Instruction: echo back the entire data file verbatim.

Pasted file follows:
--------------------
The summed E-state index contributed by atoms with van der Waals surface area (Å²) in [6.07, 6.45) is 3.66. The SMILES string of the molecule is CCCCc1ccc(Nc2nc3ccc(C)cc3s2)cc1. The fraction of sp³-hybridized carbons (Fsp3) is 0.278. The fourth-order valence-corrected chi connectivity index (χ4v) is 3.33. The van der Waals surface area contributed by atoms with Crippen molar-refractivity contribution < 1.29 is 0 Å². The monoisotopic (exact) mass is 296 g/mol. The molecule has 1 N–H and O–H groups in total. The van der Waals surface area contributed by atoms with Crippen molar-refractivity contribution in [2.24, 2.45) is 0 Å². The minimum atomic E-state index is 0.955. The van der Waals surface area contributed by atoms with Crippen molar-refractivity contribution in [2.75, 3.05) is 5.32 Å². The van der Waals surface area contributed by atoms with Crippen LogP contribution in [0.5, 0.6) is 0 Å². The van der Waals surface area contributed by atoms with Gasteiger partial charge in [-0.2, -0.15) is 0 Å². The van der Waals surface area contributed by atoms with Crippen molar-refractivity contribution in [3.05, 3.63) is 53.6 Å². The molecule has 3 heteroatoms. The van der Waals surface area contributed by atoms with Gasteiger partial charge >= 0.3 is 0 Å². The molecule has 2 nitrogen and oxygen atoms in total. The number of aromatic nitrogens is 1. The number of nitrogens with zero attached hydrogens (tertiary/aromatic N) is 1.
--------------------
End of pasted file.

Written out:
The summed E-state index contributed by atoms with van der Waals surface area (Å²) in [6.07, 6.45) is 3.66. The SMILES string of the molecule is CCCCc1ccc(Nc2nc3ccc(C)cc3s2)cc1. The fraction of sp³-hybridized carbons (Fsp3) is 0.278. The fourth-order valence-corrected chi connectivity index (χ4v) is 3.33. The van der Waals surface area contributed by atoms with Crippen molar-refractivity contribution < 1.29 is 0 Å². The monoisotopic (exact) mass is 296 g/mol. The molecule has 1 N–H and O–H groups in total. The van der Waals surface area contributed by atoms with Crippen molar-refractivity contribution in [2.24, 2.45) is 0 Å². The minimum atomic E-state index is 0.955. The van der Waals surface area contributed by atoms with Crippen molar-refractivity contribution in [2.75, 3.05) is 5.32 Å². The van der Waals surface area contributed by atoms with Crippen LogP contribution in [0.5, 0.6) is 0 Å². The van der Waals surface area contributed by atoms with Gasteiger partial charge in [-0.2, -0.15) is 0 Å². The van der Waals surface area contributed by atoms with Crippen molar-refractivity contribution in [3.05, 3.63) is 53.6 Å². The molecule has 3 heteroatoms. The van der Waals surface area contributed by atoms with Gasteiger partial charge >= 0.3 is 0 Å². The molecule has 2 nitrogen and oxygen atoms in total. The number of aromatic nitrogens is 1. The number of nitrogens with zero attached hydrogens (tertiary/aromatic N) is 1.